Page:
Toshiba AC100 review: Hands-on with the Android netbook and its 7-day battery
Meet the AC100 -- Toshiba's brand new Android-sporting laptop. It's a netbook with smartphone sensibilities, and we've had a go on one! Ooh, we are lucky blighters...
We have to admit that when Toshiba told us it was announcing a brand new product that wasn't quite a laptop, and wasn't quite a smartphone, we fully expected them to unveil a tablet PC -- something along the lines of the Android and makes some big promises when it comes to battery life and portability. Read on to check out our hands-on photos and our first impressions on this curious new machine...perhaps? But instead we got the AC100 -- an laptop that runs
Well, there you have it -- the AC100. Toshiba reckons that by combining the functionality of a high-end smartphone with the usability of a netbook, it can create something that's actually really good at web browsing, networking and editing your documents on the move.
As you can see, it's sporting a bee-like black and yellow finish, a great big keyboard and a 10.1-inch screen. The starting weight is 870g, so it's looking to be plenty portable. Right -- let's get down to the photo-analysis...
Hard to port
As you can see, the AC100 is thin. Really thin in fact -- 21 millimetres at its thickest point (the bevel) and just 14 millimetres at the front edge. On the right side of the machine you can see a USB socket, Mini USB socket and power input.
Over on the other side, bear witness to an HDMI port, a 3.5mm microphone and audio combo socket and a multiformat card reader. Also witness our intrepid reporter's oddly twisted hand.
That's not a huge array of ports -- we know Toshiba will be trying hard to keep weight and size down, but we can't help but think a second USB port might have been more useful than the HDMI output...
The AC100's chassis is adorned with these nice status LEDs...
The keyboard is sensibly laid out -- we especially like the great big return key and proper direction arrows. These things are normally the first casualty of space-saving when it comes to laptops. Also note the rubber texture on the wrist-rest -- we found that to be pretty comfy.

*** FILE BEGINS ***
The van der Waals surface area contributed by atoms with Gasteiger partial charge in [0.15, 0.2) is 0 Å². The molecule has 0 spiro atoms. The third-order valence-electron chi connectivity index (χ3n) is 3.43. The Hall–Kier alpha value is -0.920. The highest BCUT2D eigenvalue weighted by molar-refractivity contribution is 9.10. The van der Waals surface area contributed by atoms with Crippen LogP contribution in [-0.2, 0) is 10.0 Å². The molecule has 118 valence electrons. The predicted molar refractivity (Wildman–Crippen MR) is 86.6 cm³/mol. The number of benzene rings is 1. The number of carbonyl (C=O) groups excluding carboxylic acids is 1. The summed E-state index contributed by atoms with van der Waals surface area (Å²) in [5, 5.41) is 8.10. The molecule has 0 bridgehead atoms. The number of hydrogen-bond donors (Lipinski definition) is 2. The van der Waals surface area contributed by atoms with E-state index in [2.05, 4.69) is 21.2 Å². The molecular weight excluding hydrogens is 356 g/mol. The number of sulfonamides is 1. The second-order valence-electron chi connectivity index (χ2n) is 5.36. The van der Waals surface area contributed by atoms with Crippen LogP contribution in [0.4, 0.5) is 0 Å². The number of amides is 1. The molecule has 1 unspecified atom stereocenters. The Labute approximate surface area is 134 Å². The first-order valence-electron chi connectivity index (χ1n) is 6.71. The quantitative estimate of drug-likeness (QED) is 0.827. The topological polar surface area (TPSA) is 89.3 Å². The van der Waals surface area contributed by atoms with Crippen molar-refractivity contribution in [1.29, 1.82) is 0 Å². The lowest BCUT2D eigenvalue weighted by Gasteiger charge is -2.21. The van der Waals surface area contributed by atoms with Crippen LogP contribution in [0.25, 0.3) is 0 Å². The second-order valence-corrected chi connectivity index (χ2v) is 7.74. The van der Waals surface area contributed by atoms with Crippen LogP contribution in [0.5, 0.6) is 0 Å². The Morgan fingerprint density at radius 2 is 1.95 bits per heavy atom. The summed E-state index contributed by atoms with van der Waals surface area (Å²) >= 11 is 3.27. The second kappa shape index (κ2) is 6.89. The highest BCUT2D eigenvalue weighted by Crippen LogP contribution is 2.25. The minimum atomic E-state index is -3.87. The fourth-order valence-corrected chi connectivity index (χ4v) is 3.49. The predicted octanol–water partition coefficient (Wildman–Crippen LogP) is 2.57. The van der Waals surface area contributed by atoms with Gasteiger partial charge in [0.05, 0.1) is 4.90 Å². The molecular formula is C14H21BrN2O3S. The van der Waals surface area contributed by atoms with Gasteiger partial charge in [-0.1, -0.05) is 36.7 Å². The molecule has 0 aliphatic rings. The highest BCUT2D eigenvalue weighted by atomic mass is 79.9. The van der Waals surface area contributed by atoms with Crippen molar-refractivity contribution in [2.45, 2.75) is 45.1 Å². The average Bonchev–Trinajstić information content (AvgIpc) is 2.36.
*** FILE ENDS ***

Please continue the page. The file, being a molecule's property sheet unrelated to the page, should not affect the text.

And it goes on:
Likewise we were pleased with how the trackpad responded -- pleasingly sensitive and nicely textured, it made navigating the AC100's various menus rather pleasant.
This is the 10.1-inch LED Backlit display, with a resolution of 1024x600 pixels. It looked pretty sharp to our discerning eyes, and crucially we didn't notice too many reflections. You've probably noticed that curious interface -- that's because the AC100 is running...
Android 2.1! Yes -- check the firmware version on-screen right there. Android is best known as the Operating System de rigueur for smartphones like the tablets like the . It looks a little out of place on a laptop screen, and we noticed a few people familiar with the system prodding ineffectually at the display, expecting to find a touchscreen...and
Inside, the AC100 has an Nvidia Tegra 250 mobile processor, clocked at 1GHz -- that's the kind of processor we'd expect to find in a mobile phone. 512MB of RAM serves as the memory.
Obviously that's not very much, but the operating system does look to be pretty basic, so we can't say for sure that the AC100 is slow until we get to grips with a final review model. However, with specs like these you may well find some memory-intensive websites make the AC100 a little wheezy.
For hoarding your precious documents and photos, you get 8GB of flash storage on-board.
Build quality seemed reasonably high, though we did notice a fair degree of flex in the keyboard, as this image demonstrates. That's a bit disappointing...
That black textured finish extends to the lid. What's really interesting is that Toshiba claims you'll get a massive seven days of battery-life with the AC100 on standby. Furthermore, opening the lid will pull the machine out of standby in under one second. We tested this, and it sounded like a fair claim to us -- the display popped up almost instantaneously.
Just how useful the AC100 turns out to be will depend largely on whether those battery-life claims turn out to be accurate, and of course how much it costs. We'll find out when it's released in August of this year, but until then, our curiosity is most definitely piqued.